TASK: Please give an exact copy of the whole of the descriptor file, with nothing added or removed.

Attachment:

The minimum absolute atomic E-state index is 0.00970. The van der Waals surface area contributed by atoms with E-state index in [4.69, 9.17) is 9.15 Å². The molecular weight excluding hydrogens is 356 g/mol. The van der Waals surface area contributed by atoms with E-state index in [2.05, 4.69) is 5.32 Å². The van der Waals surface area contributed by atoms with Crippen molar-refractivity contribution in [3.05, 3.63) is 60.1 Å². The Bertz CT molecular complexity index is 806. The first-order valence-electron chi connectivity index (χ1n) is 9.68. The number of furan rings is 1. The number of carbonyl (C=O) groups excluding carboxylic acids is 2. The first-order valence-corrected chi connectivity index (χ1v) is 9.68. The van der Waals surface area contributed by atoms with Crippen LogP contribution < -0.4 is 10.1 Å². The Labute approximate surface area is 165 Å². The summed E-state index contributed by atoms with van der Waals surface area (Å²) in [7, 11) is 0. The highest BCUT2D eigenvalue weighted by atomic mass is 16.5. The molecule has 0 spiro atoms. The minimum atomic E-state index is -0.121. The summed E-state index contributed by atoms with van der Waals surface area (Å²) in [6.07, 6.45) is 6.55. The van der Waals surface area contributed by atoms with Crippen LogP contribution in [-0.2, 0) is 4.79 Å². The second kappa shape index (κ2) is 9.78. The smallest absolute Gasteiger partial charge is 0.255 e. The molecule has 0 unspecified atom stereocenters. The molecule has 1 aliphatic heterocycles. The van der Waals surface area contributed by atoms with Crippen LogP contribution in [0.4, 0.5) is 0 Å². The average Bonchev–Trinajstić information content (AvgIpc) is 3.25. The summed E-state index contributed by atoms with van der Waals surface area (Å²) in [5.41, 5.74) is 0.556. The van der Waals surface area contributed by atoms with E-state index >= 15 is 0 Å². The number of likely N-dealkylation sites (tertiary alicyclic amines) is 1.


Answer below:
The minimum absolute atomic E-state index is 0.00970. The van der Waals surface area contributed by atoms with E-state index in [4.69, 9.17) is 9.15 Å². The molecular weight excluding hydrogens is 356 g/mol. The van der Waals surface area contributed by atoms with E-state index in [2.05, 4.69) is 5.32 Å². The van der Waals surface area contributed by atoms with Crippen molar-refractivity contribution in [3.05, 3.63) is 60.1 Å². The Bertz CT molecular complexity index is 806. The first-order valence-electron chi connectivity index (χ1n) is 9.68. The number of furan rings is 1. The number of carbonyl (C=O) groups excluding carboxylic acids is 2. The first-order valence-corrected chi connectivity index (χ1v) is 9.68. The van der Waals surface area contributed by atoms with Crippen LogP contribution < -0.4 is 10.1 Å². The Labute approximate surface area is 165 Å². The summed E-state index contributed by atoms with van der Waals surface area (Å²) in [7, 11) is 0. The highest BCUT2D eigenvalue weighted by atomic mass is 16.5. The molecule has 0 spiro atoms. The minimum atomic E-state index is -0.121. The summed E-state index contributed by atoms with van der Waals surface area (Å²) in [6.07, 6.45) is 6.55. The van der Waals surface area contributed by atoms with Crippen LogP contribution in [-0.2, 0) is 4.79 Å². The second kappa shape index (κ2) is 9.78. The smallest absolute Gasteiger partial charge is 0.255 e. The molecule has 0 unspecified atom stereocenters. The molecule has 1 aliphatic heterocycles. The van der Waals surface area contributed by atoms with Crippen LogP contribution in [0.4, 0.5) is 0 Å². The average Bonchev–Trinajstić information content (AvgIpc) is 3.25. The summed E-state index contributed by atoms with van der Waals surface area (Å²) in [5.41, 5.74) is 0.556. The van der Waals surface area contributed by atoms with E-state index >= 15 is 0 Å². The number of likely N-dealkylation sites (tertiary alicyclic amines) is 1.